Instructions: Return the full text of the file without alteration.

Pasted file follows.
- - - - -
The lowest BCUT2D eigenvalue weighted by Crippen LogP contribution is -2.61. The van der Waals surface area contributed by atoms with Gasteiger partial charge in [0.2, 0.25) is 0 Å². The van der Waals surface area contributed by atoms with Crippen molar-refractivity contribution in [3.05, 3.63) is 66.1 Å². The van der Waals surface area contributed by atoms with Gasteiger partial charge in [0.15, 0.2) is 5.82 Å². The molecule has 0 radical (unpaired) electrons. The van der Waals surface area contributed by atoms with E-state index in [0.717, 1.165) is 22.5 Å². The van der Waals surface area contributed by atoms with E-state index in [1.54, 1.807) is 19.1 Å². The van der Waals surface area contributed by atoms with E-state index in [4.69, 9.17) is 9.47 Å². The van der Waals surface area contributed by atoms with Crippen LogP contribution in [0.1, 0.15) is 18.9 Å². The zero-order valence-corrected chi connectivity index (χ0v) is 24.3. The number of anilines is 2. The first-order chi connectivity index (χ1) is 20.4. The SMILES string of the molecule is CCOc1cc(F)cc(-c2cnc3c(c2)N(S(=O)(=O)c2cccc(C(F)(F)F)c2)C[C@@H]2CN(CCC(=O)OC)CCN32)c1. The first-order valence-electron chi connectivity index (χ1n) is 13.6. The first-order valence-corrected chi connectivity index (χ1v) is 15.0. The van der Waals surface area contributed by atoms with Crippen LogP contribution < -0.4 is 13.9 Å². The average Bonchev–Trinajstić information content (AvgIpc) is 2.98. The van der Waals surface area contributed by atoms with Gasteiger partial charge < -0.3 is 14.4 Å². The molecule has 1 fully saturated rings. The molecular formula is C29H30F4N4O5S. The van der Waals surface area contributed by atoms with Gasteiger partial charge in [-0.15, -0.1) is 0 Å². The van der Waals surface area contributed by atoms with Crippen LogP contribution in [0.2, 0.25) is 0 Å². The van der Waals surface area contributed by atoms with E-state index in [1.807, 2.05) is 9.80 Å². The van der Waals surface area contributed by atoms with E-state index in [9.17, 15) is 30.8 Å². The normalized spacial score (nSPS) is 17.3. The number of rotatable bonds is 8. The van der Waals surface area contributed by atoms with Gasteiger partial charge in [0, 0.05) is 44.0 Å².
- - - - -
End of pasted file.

The lowest BCUT2D eigenvalue weighted by Crippen LogP contribution is -2.61. The van der Waals surface area contributed by atoms with Gasteiger partial charge in [0.2, 0.25) is 0 Å². The van der Waals surface area contributed by atoms with Crippen molar-refractivity contribution in [3.05, 3.63) is 66.1 Å². The van der Waals surface area contributed by atoms with Gasteiger partial charge in [0.15, 0.2) is 5.82 Å². The molecule has 0 radical (unpaired) electrons. The van der Waals surface area contributed by atoms with E-state index in [0.717, 1.165) is 22.5 Å². The van der Waals surface area contributed by atoms with E-state index in [1.54, 1.807) is 19.1 Å². The van der Waals surface area contributed by atoms with E-state index in [4.69, 9.17) is 9.47 Å². The van der Waals surface area contributed by atoms with Crippen LogP contribution in [0.1, 0.15) is 18.9 Å². The zero-order valence-corrected chi connectivity index (χ0v) is 24.3. The number of anilines is 2. The first-order chi connectivity index (χ1) is 20.4. The SMILES string of the molecule is CCOc1cc(F)cc(-c2cnc3c(c2)N(S(=O)(=O)c2cccc(C(F)(F)F)c2)C[C@@H]2CN(CCC(=O)OC)CCN32)c1. The first-order valence-electron chi connectivity index (χ1n) is 13.6. The first-order valence-corrected chi connectivity index (χ1v) is 15.0. The van der Waals surface area contributed by atoms with Crippen LogP contribution < -0.4 is 13.9 Å². The average Bonchev–Trinajstić information content (AvgIpc) is 2.98. The van der Waals surface area contributed by atoms with Gasteiger partial charge < -0.3 is 14.4 Å². The molecule has 1 fully saturated rings. The molecular formula is C29H30F4N4O5S. The van der Waals surface area contributed by atoms with Gasteiger partial charge in [-0.15, -0.1) is 0 Å². The van der Waals surface area contributed by atoms with Crippen LogP contribution in [0.2, 0.25) is 0 Å². The van der Waals surface area contributed by atoms with E-state index in [1.807, 2.05) is 9.80 Å². The van der Waals surface area contributed by atoms with E-state index in [9.17, 15) is 30.8 Å². The normalized spacial score (nSPS) is 17.3. The number of rotatable bonds is 8. The van der Waals surface area contributed by atoms with Gasteiger partial charge in [0, 0.05) is 44.0 Å².